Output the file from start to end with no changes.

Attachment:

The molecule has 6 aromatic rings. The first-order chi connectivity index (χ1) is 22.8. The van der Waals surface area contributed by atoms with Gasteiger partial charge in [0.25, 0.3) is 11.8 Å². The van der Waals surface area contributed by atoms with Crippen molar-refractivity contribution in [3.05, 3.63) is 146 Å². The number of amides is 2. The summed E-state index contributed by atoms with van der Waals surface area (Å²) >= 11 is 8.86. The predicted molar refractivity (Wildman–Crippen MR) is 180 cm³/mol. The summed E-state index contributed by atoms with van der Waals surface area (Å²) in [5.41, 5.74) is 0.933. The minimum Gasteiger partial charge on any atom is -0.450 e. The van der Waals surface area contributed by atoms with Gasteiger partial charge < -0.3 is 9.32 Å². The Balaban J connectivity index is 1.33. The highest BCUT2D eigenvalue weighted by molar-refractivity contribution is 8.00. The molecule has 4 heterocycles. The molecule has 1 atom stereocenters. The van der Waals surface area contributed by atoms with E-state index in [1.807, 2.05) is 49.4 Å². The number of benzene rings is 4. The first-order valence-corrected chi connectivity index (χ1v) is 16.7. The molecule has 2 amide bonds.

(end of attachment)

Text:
The molecule has 6 aromatic rings. The first-order chi connectivity index (χ1) is 22.8. The van der Waals surface area contributed by atoms with Gasteiger partial charge in [0.25, 0.3) is 11.8 Å². The van der Waals surface area contributed by atoms with Crippen molar-refractivity contribution in [3.05, 3.63) is 146 Å². The number of amides is 2. The summed E-state index contributed by atoms with van der Waals surface area (Å²) >= 11 is 8.86. The predicted molar refractivity (Wildman–Crippen MR) is 180 cm³/mol. The summed E-state index contributed by atoms with van der Waals surface area (Å²) in [5.41, 5.74) is 0.933. The minimum Gasteiger partial charge on any atom is -0.450 e. The van der Waals surface area contributed by atoms with Gasteiger partial charge < -0.3 is 9.32 Å². The Balaban J connectivity index is 1.33. The highest BCUT2D eigenvalue weighted by molar-refractivity contribution is 8.00. The molecule has 4 heterocycles. The molecule has 1 atom stereocenters. The van der Waals surface area contributed by atoms with E-state index in [1.807, 2.05) is 49.4 Å². The number of benzene rings is 4. The first-order valence-corrected chi connectivity index (χ1v) is 16.7. The molecule has 2 amide bonds.